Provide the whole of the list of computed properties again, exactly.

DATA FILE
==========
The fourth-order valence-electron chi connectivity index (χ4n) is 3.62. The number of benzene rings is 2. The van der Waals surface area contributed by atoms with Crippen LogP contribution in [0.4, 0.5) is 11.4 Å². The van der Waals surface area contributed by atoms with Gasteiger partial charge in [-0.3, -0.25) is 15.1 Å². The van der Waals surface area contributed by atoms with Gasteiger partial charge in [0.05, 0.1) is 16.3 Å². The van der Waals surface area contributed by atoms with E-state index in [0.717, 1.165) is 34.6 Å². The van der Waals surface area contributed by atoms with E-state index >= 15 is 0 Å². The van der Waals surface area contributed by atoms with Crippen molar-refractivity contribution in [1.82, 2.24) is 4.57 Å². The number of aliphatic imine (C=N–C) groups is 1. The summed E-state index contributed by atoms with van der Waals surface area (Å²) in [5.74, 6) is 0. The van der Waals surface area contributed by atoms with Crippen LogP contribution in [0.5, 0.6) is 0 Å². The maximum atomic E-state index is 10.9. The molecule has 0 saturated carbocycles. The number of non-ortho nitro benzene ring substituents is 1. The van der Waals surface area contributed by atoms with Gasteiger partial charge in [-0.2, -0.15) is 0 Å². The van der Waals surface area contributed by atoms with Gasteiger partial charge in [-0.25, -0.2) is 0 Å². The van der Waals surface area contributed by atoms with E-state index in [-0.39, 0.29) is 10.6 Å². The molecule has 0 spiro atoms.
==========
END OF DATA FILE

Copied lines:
The fourth-order valence-electron chi connectivity index (χ4n) is 3.62. The number of benzene rings is 2. The van der Waals surface area contributed by atoms with Crippen LogP contribution in [0.4, 0.5) is 11.4 Å². The van der Waals surface area contributed by atoms with Gasteiger partial charge in [-0.3, -0.25) is 15.1 Å². The van der Waals surface area contributed by atoms with Gasteiger partial charge in [0.05, 0.1) is 16.3 Å². The van der Waals surface area contributed by atoms with E-state index in [0.717, 1.165) is 34.6 Å². The van der Waals surface area contributed by atoms with E-state index >= 15 is 0 Å². The van der Waals surface area contributed by atoms with Crippen molar-refractivity contribution in [1.82, 2.24) is 4.57 Å². The number of aliphatic imine (C=N–C) groups is 1. The summed E-state index contributed by atoms with van der Waals surface area (Å²) in [5.74, 6) is 0. The van der Waals surface area contributed by atoms with Crippen LogP contribution in [0.5, 0.6) is 0 Å². The maximum atomic E-state index is 10.9. The molecule has 0 saturated carbocycles. The number of non-ortho nitro benzene ring substituents is 1. The van der Waals surface area contributed by atoms with Gasteiger partial charge in [-0.2, -0.15) is 0 Å². The van der Waals surface area contributed by atoms with Gasteiger partial charge in [-0.25, -0.2) is 0 Å². The van der Waals surface area contributed by atoms with E-state index in [-0.39, 0.29) is 10.6 Å². The molecule has 0 spiro atoms.